American Society of Hematology

Obama Administration Unveils Bioeconomy Blueprint, Calls for Acceleration of Non-Embryonic Stem Cell Research for Treatment of Blood Diseases

Published on: May 01, 2012

The White House released a “Bioeconomy Blueprint” last week outlining an approach to harness innovations and address national challenges in health, food, energy and the environment. The Blueprint is designed to guide work among federal agencies and with the private-sector to enhance economic growth, job creation, and innovation.

In concert with the Blueprint release, a number of federal agency commitments supportive of the Blueprint’s goals were made public. Among them are initiatives to encourage federal procurement of an expanded range of bio-based products; take better advantage of large pharmaceutical data sets to speed drug development; apply the latest genomics discoveries to quickly identify emerging microbial threats; and accelerate research on non-embryonic stem cells as possible treatments for blood-related and neurological diseases.

Specifically, one of the commitments states that the NIH Center for Regenerative Medicine and its partners are exploring the development of induced pluripotent stem (iPS) cell therapies to treat blood-related diseases such as leukemia and that the researchers will investigate whether iPS cells can be used to develop blood products that could help meet the demand for blood transfusions during medical emergencies and surgeries. Please see page 18 of the Bioeconomy Blueprint and page 2 of the commitments document for more information.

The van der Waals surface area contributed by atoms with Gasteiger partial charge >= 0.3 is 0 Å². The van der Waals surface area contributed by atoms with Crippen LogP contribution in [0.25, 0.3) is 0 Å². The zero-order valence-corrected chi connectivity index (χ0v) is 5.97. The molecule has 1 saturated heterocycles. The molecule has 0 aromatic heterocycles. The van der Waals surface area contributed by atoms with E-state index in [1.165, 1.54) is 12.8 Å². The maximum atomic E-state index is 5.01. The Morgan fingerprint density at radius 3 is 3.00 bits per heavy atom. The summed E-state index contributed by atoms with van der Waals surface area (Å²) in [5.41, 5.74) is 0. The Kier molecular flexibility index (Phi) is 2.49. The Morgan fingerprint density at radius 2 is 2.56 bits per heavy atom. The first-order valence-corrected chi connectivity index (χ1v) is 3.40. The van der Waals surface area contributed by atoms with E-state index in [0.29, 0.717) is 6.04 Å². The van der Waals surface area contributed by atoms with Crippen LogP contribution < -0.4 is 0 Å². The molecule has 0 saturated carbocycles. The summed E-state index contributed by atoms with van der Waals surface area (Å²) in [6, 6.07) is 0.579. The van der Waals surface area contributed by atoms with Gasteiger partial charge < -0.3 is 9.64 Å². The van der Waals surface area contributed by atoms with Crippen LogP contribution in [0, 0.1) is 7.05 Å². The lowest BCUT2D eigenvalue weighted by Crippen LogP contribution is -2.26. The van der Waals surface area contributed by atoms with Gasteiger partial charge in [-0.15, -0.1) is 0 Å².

The Bioeconomy Blueprint and the federal agency commitments that will help implement it are consistent with the ASH Agenda for Hematology Research, a strategic plan that the Society recently released, which identifies the most promising areas of research that require ongoing support.

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